How are variable insurance products structured?2 min read . Updated: 22 Nov 2018, 10:55 AM IST
Variable insurance products take their structure from Ulips whereas their investment pattern mirrors traditional plans
Last month, the Insurance Regulatory and Development Authority of India (Irdai) came out with a draft proposal recommending changes to life insurance products. One of the changes it proposed was simplifying variable insurance products (VIPs). While most of you would know term insurance, traditional and unit-linked insurance plans (Ulips), a VIP maybe unheard of. That’s because the insurance industry has largely stayed away from the category.
VIPs take their structure from Ulips whereas their investment pattern mirrors traditional plans. So, just like Ulips, in VIPs the costs are laid out and clearly defined, and are also capped. That means the reduction in yield—or the difference between the gross and net yields—can’t be more than 4 percentage points in the fifth year, coming down to a difference of 2.25% in the 15th year and thereafter. However, the draft proposal gives more elbowroom to VIPs.
In terms of product construct, the premiums you pay, net of expenses, get credited into a policy account. The money then gets invested and you earn interest on it depending on the type of VIP you have bought. In case of a participating product, every year the bonus declared by the insurer gets credited to the policy account. In case of a non-participating product, the investment benefit needs to be guaranteed upfront. Typically, under both the products, the policy needs to declare a minimum floor rate of return. In case of non-par products, any additional returns need to be declared every year in advance as well.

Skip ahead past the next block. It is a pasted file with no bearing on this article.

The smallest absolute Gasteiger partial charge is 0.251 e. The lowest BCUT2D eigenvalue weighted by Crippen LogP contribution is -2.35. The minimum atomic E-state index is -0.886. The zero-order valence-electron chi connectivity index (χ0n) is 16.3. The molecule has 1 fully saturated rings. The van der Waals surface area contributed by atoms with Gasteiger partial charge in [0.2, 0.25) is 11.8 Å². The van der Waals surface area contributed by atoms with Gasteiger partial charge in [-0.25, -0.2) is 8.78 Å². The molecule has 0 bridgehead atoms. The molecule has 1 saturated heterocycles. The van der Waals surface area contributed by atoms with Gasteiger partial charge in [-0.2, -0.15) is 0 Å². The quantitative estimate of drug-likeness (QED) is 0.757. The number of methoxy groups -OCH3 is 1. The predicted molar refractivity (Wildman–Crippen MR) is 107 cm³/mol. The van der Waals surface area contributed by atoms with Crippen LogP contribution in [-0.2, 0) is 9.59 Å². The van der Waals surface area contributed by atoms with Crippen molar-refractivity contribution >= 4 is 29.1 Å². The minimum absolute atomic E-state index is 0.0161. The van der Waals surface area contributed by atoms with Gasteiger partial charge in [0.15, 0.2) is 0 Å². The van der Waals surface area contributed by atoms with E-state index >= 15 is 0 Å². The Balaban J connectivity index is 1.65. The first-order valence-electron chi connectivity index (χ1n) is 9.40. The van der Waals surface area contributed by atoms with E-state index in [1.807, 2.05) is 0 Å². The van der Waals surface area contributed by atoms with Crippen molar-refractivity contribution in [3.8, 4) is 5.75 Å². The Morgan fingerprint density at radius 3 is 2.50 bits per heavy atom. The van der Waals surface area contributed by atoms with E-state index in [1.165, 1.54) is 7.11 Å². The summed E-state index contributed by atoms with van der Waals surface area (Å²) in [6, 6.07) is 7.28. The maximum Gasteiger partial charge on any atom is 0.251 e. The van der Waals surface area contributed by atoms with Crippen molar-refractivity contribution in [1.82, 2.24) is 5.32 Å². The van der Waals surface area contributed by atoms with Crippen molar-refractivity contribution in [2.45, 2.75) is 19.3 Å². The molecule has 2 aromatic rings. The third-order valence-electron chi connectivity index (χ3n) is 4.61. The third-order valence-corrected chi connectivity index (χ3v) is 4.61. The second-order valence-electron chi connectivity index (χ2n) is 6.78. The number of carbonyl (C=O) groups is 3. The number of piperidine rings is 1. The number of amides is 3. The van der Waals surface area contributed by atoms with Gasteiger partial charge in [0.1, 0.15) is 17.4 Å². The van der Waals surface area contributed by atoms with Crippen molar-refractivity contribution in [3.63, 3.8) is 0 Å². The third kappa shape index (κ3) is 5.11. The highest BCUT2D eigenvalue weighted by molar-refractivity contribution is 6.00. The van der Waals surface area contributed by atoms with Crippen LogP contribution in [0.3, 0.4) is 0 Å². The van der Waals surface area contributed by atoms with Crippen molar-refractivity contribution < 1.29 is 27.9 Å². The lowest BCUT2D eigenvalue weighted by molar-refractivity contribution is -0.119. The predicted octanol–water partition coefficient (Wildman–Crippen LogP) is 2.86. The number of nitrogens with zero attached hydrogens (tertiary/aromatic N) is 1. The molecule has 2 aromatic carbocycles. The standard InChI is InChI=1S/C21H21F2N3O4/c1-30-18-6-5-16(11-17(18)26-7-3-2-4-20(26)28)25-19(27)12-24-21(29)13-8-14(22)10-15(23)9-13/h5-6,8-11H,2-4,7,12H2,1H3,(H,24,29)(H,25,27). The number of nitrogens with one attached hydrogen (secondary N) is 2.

VIPs have not been very popular because of a few reasons. First, they were unpopular because like Ulips they have to lay out the costs and conform to a cost cap. Second, a minimum floor rate had to be declared upfront and third insurers were asked to maintain shadow accounts (notional accounts that kept track of income like premium, investment income-and costs). According to actuaries we spoke to, all this was very cumbersome. Insurers, therefore, largely stuck to traditional plans after the last round of product regulations that took place in 2013.
The draft now proposes to make VIPs more flexible. Insurers no longer have to guarantee a minimum floor rate. The need for a shadow account has been done away with, and interest credit in non-par products needn’t be declared in advance. The cost caps too are more relaxed—net reduction in yield by the 4th year is up to 4.5% instead of 4% that Ulips have to conform to, this cap gradually narrows down to 2.25% by the 15th year and is comparable to Ulips.
Experts feel if the draft proposals come into effect, the industry may dabble in VIPs once again. From an investment standpoint, VIPs are better than traditional plans as they are more transparent.